1

"Do you solve engineering problems with use of programming methods, or do you solve engineering problems with the use of programming methods?"

Which one is correct? Are both wrong? If so, what is a grammatical and idiomatic way of expressing this?

  • Just curious. What do you mean by programming methods? Do you mean programming methodologies, such as waterfall model, extreme programming, agile programming, and so on? Or do you mean solving problems by writing programs? – Damkerng T. Dec 2 '13 at 18:09
  • The sentence is actually "..use of iterative numerical analysis methods" , I just wanted to highlight my real problem so I "cropped" the sentence :) – jeff Dec 2 '13 at 19:37
  • Why employ use at all? It's thoroughly redundant. – StoneyB on hiatus Dec 2 '13 at 19:40
  • @StoneyB then please show a better way. Or at least choose between these : "solve problems with programming methods" , or "solve problems by programming methods" , or ".. via programming methods" ? – jeff Dec 2 '13 at 19:50
  • The word redundant hints that he suggested "solve problems with programming methods", I think. – Damkerng T. Dec 2 '13 at 19:59
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I wouldn't use either - they're both too stilted and use too many words to convey the meaning. When's the last time you heard someone say "with the use of"? I'm not sure I ever have.

A simpler and cleaner grammatical and idiomatic way of saying the same thing that I would use is either "I solved problem X using method Y" or "I solved X by using Y".

  • This is a reasonable recommendation, but because it doesn't answer the question as asked, it's better left as a comment. – Dan Bron Nov 29 '14 at 21:01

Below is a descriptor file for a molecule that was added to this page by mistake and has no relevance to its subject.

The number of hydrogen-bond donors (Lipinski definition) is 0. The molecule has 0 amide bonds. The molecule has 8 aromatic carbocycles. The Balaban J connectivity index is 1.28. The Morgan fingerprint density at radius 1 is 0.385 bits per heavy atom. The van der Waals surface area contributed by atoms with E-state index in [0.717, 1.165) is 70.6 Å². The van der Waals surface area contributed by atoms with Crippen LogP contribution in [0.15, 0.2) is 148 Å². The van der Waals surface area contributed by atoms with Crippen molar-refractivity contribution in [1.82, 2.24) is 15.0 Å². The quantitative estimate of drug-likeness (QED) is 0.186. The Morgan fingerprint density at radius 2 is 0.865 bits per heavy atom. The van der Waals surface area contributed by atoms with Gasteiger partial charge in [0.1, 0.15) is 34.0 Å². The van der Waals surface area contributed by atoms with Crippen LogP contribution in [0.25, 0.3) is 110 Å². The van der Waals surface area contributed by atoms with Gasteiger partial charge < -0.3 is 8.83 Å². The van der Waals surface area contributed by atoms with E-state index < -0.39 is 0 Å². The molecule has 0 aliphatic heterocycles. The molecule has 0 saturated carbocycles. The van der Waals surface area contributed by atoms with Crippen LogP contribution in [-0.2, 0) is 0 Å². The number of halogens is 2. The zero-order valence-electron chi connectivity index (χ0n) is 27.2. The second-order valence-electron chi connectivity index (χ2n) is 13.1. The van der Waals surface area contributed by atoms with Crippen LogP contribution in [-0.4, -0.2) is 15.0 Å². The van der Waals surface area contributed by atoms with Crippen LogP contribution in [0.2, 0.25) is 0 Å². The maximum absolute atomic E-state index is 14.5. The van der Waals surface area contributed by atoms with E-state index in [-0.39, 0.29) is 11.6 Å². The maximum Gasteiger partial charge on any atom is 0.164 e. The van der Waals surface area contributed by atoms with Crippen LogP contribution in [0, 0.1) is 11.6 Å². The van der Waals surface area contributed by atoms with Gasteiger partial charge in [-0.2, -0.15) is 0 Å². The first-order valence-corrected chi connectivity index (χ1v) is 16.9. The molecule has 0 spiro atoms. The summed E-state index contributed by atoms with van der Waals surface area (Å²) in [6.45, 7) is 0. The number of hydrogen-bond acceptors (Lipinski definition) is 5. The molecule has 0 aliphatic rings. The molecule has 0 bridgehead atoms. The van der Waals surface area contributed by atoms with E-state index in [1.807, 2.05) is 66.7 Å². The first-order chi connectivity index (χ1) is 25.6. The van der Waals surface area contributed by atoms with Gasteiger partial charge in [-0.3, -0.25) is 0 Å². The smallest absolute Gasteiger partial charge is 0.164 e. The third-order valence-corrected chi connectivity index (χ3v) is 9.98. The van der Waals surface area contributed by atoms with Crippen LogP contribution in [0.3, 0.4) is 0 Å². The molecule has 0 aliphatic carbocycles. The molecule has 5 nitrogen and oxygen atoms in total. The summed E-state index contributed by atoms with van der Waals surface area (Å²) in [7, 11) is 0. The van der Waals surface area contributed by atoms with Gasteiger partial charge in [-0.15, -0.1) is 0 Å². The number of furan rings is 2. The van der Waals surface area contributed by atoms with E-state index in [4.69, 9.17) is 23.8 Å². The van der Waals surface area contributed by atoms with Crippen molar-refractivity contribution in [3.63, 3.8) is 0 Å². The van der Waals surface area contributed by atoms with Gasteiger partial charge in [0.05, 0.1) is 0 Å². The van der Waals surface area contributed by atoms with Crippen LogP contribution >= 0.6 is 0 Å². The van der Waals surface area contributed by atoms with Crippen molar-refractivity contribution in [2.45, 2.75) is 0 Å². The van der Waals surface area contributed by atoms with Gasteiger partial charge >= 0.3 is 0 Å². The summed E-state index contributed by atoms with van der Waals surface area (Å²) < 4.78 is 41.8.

• I've edited it to make it explicit that I'm answering the second part of the question, " If so, what is a grammatical and idiomatic way of expressing this?" – JenSCDC Nov 29 '14 at 21:25
  • Works for me. You might want to add either a little more color and detail about why his constructions feel stilted, or why you prefer yours (or, better, why some external authority or reference or something prefers yours). As it is, it reads as opinion, which will tend to attract downvotes, deserved or not. – Dan Bron Nov 29 '14 at 21:26
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I suspect you solve problems (generically) by appropriate use of available tools. When you solve a specific problem, you do so by a particular use of those tools. When your attempt to solve a problem fails, it's because the use you made of those tools wasn't suitable.

Notice that I give examples with no article, with the indefinite article "a" and with the definite article "the"; all three can be apt. The answer depends on whether you have a specific use in mind (the one you did this morning) or a general use; see the "Generic/Non-countable" section of: http://www.icaltefl.com/zero-article-in-english-grammar

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I would say

Do you solve engineering problems with the use of programming methods ?

is the correct way to phrase the sentence.

I don't have much knowledge on grammar, so sorry I can't help :(

E: But as far as I understand, most of the time a preposition precedes the noun. But, I too would like someone to explain this clearly :3

  • I, too, think so. I hope we are right :) – jeff Dec 2 '13 at 19:38

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